Aya and the Cubes of Light-WiiWare Review

Gaming

Aya and the Cubes of Light
Platform: Nintendo WiiWare (Reviewed)
Publisher: Object Vision Software
Developer: Object Vision Software
Genre: 3D Platformer/Puzzler
Release Date: September 22, 2011
Price: 1000 Nintendo Points

Overview
The WiiWare has unfortunately seen little attention over the last few years, receiving very few games and even fewer quality ones. There have been a few rare exceptions however, with innovative and creative titles such as World of Goo and Hydroventure/Fluidity appearing on the WiiWare service. While Aya and the Cubes of Light does not breakthrough to this point of greatness, it does stand out amongst the legions of underwhelming games that infest the WiiWare service. That being said it isn’t all that great, but if your looking for a platforming title for WiiWare that’s not from the Virtual Console this may be just the game for you!

Gameplay

Aya and the Cubes of Light is a gravity-based platformer filled with various puzzle elements. Think Mario Galaxy, except less polished, less charming, less colourful, on a 2.5D scale and with a major focus on pointless motion controls. So it’s like Mario Galaxy, but totally different. Players take control of Aya as she explores random floating cubes in space…for something to do with restoring power to the stars or whatever. The point is your in space and gravity is crazy, which makes for some interesting and creative level design and puzzles. Aya can walk up walls and such, and as you walk around a cube you will find yourself on different sides of it where gravity will point in different directions. With a new perspective on a familiar area Aya will often need to take daring leaps of faith to land on platforms or to collect items which appeared unreachable before, and this is where Object Vision Software has excelled as they have pulled this off nicely. Sure the difficulty can be pretty annoying, but it makes figuring out particular puzzles more enjoyable and makes for a rewarding experience if the player has the patience to pull through.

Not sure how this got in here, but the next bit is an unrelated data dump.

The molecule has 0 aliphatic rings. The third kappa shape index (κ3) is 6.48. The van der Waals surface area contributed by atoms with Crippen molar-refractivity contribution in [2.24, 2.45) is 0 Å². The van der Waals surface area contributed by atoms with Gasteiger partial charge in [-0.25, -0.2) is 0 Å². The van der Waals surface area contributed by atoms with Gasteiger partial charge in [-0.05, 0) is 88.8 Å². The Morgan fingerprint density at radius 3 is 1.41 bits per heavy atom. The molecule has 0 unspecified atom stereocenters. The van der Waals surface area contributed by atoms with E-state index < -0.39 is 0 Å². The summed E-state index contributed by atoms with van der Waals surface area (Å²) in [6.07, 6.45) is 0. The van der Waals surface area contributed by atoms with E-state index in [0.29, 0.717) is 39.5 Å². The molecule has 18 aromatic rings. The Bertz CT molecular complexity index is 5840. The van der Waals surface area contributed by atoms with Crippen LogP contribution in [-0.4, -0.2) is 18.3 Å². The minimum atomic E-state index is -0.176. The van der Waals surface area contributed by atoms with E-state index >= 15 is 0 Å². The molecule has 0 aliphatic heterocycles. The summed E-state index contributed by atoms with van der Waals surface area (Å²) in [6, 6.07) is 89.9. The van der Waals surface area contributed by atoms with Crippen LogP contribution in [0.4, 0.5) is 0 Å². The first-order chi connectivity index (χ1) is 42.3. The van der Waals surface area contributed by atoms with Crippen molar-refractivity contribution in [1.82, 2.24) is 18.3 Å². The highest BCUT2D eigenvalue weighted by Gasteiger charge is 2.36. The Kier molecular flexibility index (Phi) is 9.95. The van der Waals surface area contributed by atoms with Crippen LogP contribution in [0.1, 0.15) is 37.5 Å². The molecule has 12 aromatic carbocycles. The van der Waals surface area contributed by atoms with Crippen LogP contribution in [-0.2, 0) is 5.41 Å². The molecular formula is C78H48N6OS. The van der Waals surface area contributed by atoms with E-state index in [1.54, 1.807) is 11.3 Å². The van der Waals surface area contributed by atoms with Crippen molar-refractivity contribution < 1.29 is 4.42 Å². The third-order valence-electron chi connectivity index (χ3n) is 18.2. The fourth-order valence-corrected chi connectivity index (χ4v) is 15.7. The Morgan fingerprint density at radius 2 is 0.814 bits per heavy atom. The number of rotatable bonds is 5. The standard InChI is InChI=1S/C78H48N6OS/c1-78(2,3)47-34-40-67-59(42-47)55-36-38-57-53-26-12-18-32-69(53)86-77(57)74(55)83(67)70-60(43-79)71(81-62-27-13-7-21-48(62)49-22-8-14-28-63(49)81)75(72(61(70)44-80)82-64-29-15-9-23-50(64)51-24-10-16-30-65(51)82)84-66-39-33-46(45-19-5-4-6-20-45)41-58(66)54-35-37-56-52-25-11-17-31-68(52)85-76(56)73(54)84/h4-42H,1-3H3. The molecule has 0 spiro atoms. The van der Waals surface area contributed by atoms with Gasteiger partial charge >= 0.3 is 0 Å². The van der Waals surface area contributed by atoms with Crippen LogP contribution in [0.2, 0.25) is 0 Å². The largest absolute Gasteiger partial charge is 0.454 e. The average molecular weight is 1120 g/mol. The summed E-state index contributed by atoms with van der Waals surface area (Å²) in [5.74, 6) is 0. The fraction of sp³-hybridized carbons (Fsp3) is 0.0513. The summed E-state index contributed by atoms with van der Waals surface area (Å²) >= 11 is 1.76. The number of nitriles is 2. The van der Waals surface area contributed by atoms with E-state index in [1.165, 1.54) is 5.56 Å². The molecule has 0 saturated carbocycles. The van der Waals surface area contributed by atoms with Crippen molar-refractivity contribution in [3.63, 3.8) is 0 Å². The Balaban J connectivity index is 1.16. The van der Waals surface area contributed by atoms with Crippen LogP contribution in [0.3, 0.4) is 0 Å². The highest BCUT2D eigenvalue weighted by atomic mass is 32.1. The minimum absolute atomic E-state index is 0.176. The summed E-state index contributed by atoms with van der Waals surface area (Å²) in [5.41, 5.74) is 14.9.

While the concept and level design is great however, what truly stops Aya and the Cubes of Light from reaching greatness on the most part is it’s controls. For some bizarre reason, it seems that the developers have gone with the “it’s on the Wii, so we must overuse motion controls and piss the player off” approach. Almost every aspect of the game requires motion control, and 90% of the time it’s just unnecessary. To jump, the player must flick the Wiimote. Problem? It’s a platforming game, players will need to jump a lot and doing so much can be tiresome on your wrist. Whenever this isn’t annoying you, awkward pulling motions to activate panels will. This would be fair enough if players were given the option to just simply have a button-mapping option, or a preset to choose alternatively, but it simply isn’t the case here. So while level design is for the most part rather admirable, traveling around these levels can be very frustrating and really holds back the entire game from reaching it’s true potential.

Graphics/Audio

Aya isn’t the prettiest title on the Wii, but for a WiiWare game utilising 3D character models it’s good but don’t expect to be wow-ed by anything. Textures, animations and character models are of the same standard as the music and sound effects: good enough. Nothing’s bad but little will sound or look all that impressive. The only thing that may remain memorable is the lack of colour, as the majority of all graphics are based around various shades of grey and blue, resulting in a very dull looking game. One may argue that’s the goal of the visual aspect of the game and call it ‘artistic’, but in my honest opinion it just looks bland and dull. The nicest graphic in the entire game is the space backdrop as it is the most colourful and charismatic, but it looks a little too much like a stretched out photograph and with the dull-coloured, almost lifeless 3D models in the foreground, it just simply looks out of place for the most part. Sadly due to a lack of polish, Aya and the Cubes of Light looks just decent at best, and the looping soundtrack is so easily forgettable Im literally struggling to think of anything to say about it whilst writing this review.

Conclusion

Aya and the Cubes of Light shows promise and potential but sadly never reaches it. This game could’ve easily been much more as it sports a creative concept and splendid level design, but is severely held back by it’s awkward control scheme. What doesn’t help is that due to it’s bland presentation of both visual and audio as well as a general lack of polish, there leaves very little redeeming qualities for Aya. That being said the heart of the game is still there in plain sight. This isn’t just another crappy WiiWare title, Aya and the Cubes of Light can be solid fun when you give it the chance, even if it is short lived. Still, it’s of a much higher standard compared to most of the other twelve (Yes I said Twelve!) WiiWare games us Aussies have received for download this year.

6-5-capsules-out-of-10

Matt Vella. Capsule Computers' Community Manager. I say 'Laters' a lot.

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